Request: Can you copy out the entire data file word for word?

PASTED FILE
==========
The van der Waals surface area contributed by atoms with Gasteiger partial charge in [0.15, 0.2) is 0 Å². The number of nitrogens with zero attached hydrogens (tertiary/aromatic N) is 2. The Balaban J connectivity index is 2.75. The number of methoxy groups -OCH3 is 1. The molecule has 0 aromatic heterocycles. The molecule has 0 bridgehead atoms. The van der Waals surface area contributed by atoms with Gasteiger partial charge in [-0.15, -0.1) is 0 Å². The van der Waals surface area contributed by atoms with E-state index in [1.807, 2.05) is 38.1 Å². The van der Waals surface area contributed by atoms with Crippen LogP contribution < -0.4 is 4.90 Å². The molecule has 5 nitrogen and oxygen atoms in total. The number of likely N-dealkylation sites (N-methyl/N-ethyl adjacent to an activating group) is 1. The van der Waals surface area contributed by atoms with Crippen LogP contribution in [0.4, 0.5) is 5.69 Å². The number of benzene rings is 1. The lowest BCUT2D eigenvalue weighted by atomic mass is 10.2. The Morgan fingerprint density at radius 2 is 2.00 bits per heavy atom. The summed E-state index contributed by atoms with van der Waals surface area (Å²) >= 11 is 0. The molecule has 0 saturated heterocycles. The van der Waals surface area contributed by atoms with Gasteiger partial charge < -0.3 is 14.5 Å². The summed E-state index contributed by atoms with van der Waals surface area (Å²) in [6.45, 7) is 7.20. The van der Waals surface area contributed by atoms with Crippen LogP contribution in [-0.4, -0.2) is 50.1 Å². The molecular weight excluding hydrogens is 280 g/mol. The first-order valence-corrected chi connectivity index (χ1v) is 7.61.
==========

The van der Waals surface area contributed by atoms with Gasteiger partial charge in [0.15, 0.2) is 0 Å². The number of nitrogens with zero attached hydrogens (tertiary/aromatic N) is 2. The Balaban J connectivity index is 2.75. The number of methoxy groups -OCH3 is 1. The molecule has 0 aromatic heterocycles. The molecule has 0 bridgehead atoms. The van der Waals surface area contributed by atoms with Gasteiger partial charge in [-0.15, -0.1) is 0 Å². The van der Waals surface area contributed by atoms with E-state index in [1.807, 2.05) is 38.1 Å². The van der Waals surface area contributed by atoms with Crippen LogP contribution < -0.4 is 4.90 Å². The molecule has 5 nitrogen and oxygen atoms in total. The number of likely N-dealkylation sites (N-methyl/N-ethyl adjacent to an activating group) is 1. The van der Waals surface area contributed by atoms with Crippen LogP contribution in [0.4, 0.5) is 5.69 Å². The number of benzene rings is 1. The lowest BCUT2D eigenvalue weighted by atomic mass is 10.2. The Morgan fingerprint density at radius 2 is 2.00 bits per heavy atom. The summed E-state index contributed by atoms with van der Waals surface area (Å²) >= 11 is 0. The molecule has 0 saturated heterocycles. The van der Waals surface area contributed by atoms with Gasteiger partial charge < -0.3 is 14.5 Å². The summed E-state index contributed by atoms with van der Waals surface area (Å²) in [6.45, 7) is 7.20. The van der Waals surface area contributed by atoms with Crippen LogP contribution in [-0.4, -0.2) is 50.1 Å². The molecular weight excluding hydrogens is 280 g/mol. The first-order valence-corrected chi connectivity index (χ1v) is 7.61.